Escalade in question was driven by Rockies pitcher Denny Neagle. With his belt
undone. With a woman who would be cited for prostitution in the passenger seat.
Neagle was cited for misdemeanor soliciting prostitution, and three days later
the Rockies terminated his contract. (After disputing the termination, Neagle
and the team reportedly settled for $16 million.)
By the spring of
'05 the Rockies were scouting character as carefully as they would bat speed
and arm strength. The organization's scouting manual included preferred
character traits. Scouting reports included sections devoted to the
just the kind of makeup they were seeking. "Until you get to know him, you
can't do it justice," O'Dowd says. "What the scouts said was accurate,
or probably even understated."
Says New York
Yankees scouting director Damon Oppenheimer, "He's like DiMaggio, who said
some people might get to see him play only once, so he owed it to them to play
hard every game. That's what it looks like with Tulowitzki."
It did not take
long for Tulowitzki to make an impact. Last May 21, Colorado lost 6--5 at
Arizona and fell to 18--27. As the players trudged back to the clubhouse,
somebody sent equipment bouncing off walls as he yelled, "This team is too
good to be playing this [bleep]!" It was Tulo witzki, the .258-hitting
rookie who had just played career game number 66. That was the moment the
Rockies became his team. From then on they went 72--46.
days in the course of a long year where you come in with a low energy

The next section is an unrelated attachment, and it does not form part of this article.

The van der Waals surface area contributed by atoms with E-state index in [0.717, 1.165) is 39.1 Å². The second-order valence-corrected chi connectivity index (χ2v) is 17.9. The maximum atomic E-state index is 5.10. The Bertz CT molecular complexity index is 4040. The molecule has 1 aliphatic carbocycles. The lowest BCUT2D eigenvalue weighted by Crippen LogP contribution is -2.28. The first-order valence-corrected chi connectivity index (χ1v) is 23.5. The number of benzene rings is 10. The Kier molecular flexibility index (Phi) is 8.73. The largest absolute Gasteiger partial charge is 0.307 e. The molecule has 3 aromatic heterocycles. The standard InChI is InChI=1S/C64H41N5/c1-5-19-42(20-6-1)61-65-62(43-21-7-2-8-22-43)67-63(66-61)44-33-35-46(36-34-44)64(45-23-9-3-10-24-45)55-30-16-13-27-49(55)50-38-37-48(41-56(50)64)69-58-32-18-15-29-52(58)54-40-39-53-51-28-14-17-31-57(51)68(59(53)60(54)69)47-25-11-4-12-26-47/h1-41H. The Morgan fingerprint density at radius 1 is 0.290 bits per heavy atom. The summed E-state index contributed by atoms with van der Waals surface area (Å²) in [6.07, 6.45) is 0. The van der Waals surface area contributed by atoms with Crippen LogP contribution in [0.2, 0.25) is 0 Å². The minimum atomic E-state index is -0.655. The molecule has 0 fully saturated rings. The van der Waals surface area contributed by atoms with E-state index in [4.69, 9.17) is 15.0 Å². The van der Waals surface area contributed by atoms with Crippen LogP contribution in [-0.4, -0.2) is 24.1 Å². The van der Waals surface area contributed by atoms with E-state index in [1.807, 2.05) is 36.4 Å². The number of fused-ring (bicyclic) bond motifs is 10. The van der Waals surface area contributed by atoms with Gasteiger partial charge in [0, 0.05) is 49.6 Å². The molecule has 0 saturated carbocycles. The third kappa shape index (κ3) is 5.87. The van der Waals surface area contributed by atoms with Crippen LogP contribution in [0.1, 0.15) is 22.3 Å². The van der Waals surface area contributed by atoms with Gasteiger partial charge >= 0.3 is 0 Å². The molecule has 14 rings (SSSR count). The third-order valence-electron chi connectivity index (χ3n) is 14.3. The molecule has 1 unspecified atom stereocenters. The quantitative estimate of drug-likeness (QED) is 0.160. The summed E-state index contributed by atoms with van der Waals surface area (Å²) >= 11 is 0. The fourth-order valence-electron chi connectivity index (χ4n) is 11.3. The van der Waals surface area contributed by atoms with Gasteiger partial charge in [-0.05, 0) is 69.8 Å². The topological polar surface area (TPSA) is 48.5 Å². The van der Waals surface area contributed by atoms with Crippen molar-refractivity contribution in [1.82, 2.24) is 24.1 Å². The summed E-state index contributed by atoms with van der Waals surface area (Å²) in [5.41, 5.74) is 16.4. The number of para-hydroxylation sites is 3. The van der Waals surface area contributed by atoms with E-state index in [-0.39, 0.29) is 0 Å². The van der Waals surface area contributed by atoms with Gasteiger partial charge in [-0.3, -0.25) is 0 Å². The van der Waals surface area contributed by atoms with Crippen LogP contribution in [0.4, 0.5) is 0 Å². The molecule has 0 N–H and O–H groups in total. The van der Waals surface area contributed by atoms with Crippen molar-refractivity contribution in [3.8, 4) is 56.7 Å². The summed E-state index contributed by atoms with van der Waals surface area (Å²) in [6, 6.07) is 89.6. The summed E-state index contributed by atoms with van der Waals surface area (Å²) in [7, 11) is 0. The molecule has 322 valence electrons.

level," says Helton, the Rockies' 34-year-old first baseman. "It
happens. But a few guys have the knack of getting your energy back up to where
it should be just by being themselves. Troy's one of those guys. He picks us
up, and it's all genuine."
"You can make comments that will wake guys up. I'll pull guys aside and
say, 'Hey, what were you thinking?' on a certain play or, 'That ball that was
in the gap, you settled for a single and maybe you want to stretch that into a
Last summer the
Rockies brought their latest No. 1 pick, righthander Casey Weathers, to Denver
for a look at Coors Field. Not only did Tulo witzki introduce himself in the
clubhouse before a game, but he also invited Weathers to dinner that night,
where he talked to him about what to expect as a No. 1 pick.
"We turned a
corner as a franchise last year, and the biggest reason for that was Troy,"
O'Dowd says. "It's the single-minded focus he brought, that winning comes
above everything else. He's one of those very rare players who makes players
around him better."
THE ROCKIES were
done with an early spring training workout in Tucson last month, and
Tulowitzki, who likes being the first to arrive and the last to leave, was
still in his gear, throwing batting practice to a kid in a black Rockies jersey
under an endlessly beautiful Southwestern sky. Tulowitzki was 12 years old when
he started watching Jeter in the World Series what seemed like every year. He
understood that Jeter—like Russell, Magic, Messier and Montana—was defined more
by his team's success than by his own numbers. That's the kind of player Troy
wanted to be. His father, Ken, who delivers computer equipment for an
electronics company, coached his son in Little League and helped stoke Troy's
drive to get there.